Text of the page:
Ed#458: It's all Geek to Me

9 May 2014 Melissa Cranenburgh

Ed#458: It's all Geek to Me

For those of us who don’t have a string of impressive letters after our names, it’s not easy to shift someone’s opinion on a scientific ‘fact’. More often than not, it’s an exercise in futility – destined to end in uncomfortable silence. After all, not being a scientist yourself, how are you supposed to convince someone similarly under-qualified that you know any more about a sciencey topic than they do? And even if you are a scientist, I mean, you’re just human right? You don’t have all the answers.

Which is exactly the point. Science ‘facts’ can be so hard to mount a case for because they aren’t simply a case of ‘right’ and ‘wrong’. More ‘statistically likely’ or ‘no causal link has been shown’. When scientists have opinions – even those extrapolated from years of research in an area – they still hedge their answers. After all, hypotheses – even well-founded ones – must be interrogated, put under microscopes, tested, retested, then peer-reviewed. And still, they may amount to just a small piece of a much larger puzzle. When all those little puzzle pieces – the work of numerous scientists crunching satellite data, scraping algae off rocks, examining sediment layers or harvesting lichen samples – are fitted together, we start to see a picture. And it’s that picture that leads to a greater understanding of life, the universe and everything.

But when we everyday folk (especially media types, who need to make stuff easily digestible) get our hands on that complex tapestry we start to obscure it. Science is either deified as ‘all-knowing’ or slammed as ‘Bad Science’, with generally no explanation of the complexity behind any ‘results’. Which is not to say that there aren’t instances of science doing an excellent job of confusing things itself. Sometimes scientists get things wrong. Or, worse, vested interests skew conclusions or pressure scientists into particular lines of enquiry. And (to return to my initial point) when it comes right down to it, many of us can’t tell the difference, because we left our Bunsen burner in Year 10 Science class, and never went back. So we rely on better-informed people to help us form opinions.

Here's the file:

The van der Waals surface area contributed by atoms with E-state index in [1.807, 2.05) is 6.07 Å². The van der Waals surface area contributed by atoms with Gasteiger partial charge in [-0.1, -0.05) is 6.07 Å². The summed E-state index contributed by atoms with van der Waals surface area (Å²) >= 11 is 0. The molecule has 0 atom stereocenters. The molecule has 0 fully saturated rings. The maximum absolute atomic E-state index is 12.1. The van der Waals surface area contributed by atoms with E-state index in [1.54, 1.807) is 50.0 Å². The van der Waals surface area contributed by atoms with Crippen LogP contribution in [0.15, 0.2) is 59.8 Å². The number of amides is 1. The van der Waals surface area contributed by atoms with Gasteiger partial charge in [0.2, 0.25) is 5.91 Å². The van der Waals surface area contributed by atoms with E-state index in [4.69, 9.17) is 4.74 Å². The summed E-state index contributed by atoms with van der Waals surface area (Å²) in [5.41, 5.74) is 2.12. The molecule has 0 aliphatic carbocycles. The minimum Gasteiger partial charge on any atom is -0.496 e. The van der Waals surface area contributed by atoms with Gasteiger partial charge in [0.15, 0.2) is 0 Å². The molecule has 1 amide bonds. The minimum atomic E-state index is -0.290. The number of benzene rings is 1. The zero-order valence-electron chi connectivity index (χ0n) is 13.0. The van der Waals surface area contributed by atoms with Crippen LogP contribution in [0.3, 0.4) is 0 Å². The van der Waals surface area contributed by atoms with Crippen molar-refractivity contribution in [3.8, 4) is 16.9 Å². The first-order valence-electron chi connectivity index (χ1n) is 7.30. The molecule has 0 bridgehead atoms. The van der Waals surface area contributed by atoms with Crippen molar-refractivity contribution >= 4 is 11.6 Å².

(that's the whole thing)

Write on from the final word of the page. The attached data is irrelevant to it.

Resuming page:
As Lateline’s Emma Alberici wryly commented after attempting to question Chairman of the Prime Minister’s Business Advisory Council, Maurice Newman, on his disbelief in human induced-climate change: “I think the one thing we can agree on is that neither of us are scientists… But I’m just going on people with great reputations around the world... I mean, around the world, there seems to be consensus that it is a man-made phenomena.”

But all this is just a long-winded way of saying, you really must read our cover story, ‘Science Friction’ (p14). The author, Ginger Briggs, discusses the thorny issue of science versus belief – and isn’t shy about taking a side. We’re hoping this article will spark debate on the topic. So we encourage readers to email, tweet or comment on Facebook. We’d love to publish your thoughts on our ‘Your Say’ page.

And let’s not forget our nerdy coverboy, with the Brit-pop hair cut. British scientist Brian Cox may look like a pop star – even was one back in the 1990s – but his real ‘star’ appeal is as a particle physics professor and creator of wildly popular science shows like The Wonders of the Universe. He’ll be coming to Australia in October, but you can get a head start swotting up on your Cox trivia with our article ‘The Life of Brian’ (p18). And, in honour of Professor Cox, I’ll leave you to contemplate this exchange between the not-so-savvy Zack and uber-nerd Sheldon from TV’s The Big Bang Theory.

Zack: Is that the laser? It’s bitchin’.

Sheldon: Yes. In 1917, when Albert Einstein established the theoretic foundation for the laser in his paper ‘Zur Quantentheorie der Strahlung’, his fondest hope was that the resultant device be bitchin’.

Associate Editor, Melissa Cranenburgh